Whenever a new initiative is introduced the natural reaction is to assume that what we have been doing up to now is in some way deficient, lacking this vital ingredient. Whilst I very much welcome the focus on thinking skills, I can reassure you that if you have been teaching history as a problem-solving rather than an information disseminating process then you have little to be worried about. There is certainly an interesting new emphasis on the metacognitive, exploring how pupils think through issues and discussing it with them, but much of the rest is a well-trodden path. I am really pleased that thinking skills is now such a strong element of the primary curriculum. I am convinced that history has a key role to play in developing just the sort of competencies that we want our young people to develop.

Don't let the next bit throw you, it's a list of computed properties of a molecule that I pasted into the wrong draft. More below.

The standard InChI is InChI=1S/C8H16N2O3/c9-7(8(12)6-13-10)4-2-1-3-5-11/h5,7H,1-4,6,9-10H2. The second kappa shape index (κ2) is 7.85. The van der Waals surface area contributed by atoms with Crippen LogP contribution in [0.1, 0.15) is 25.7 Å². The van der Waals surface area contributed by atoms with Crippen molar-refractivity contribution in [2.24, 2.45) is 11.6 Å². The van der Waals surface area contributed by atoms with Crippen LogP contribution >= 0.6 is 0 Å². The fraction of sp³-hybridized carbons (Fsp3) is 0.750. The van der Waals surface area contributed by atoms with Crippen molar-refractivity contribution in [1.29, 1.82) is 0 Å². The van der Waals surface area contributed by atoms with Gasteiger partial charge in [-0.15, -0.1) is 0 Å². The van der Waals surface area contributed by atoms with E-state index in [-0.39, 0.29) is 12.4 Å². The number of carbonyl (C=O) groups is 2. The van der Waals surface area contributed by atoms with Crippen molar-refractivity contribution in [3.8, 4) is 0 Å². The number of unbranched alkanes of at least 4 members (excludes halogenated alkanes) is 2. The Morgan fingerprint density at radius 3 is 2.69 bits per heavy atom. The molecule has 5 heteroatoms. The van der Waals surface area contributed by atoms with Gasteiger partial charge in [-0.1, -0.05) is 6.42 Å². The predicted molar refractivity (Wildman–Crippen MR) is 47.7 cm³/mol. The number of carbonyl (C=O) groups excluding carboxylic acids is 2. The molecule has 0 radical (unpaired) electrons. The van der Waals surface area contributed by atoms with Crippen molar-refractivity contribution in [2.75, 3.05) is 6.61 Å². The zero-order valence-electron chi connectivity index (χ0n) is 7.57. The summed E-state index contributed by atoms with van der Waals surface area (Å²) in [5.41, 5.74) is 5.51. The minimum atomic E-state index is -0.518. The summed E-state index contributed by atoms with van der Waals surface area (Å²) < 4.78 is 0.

Why we need thinking skills
Historical narrative, explanation, role-play, TV programmes etc can give children the information, or they can find it out for themselves, but how do they understand it? How do they represent it in their heads? In what form do they store it? Is the knowledge accessible for use? Can it be retrieved and applied or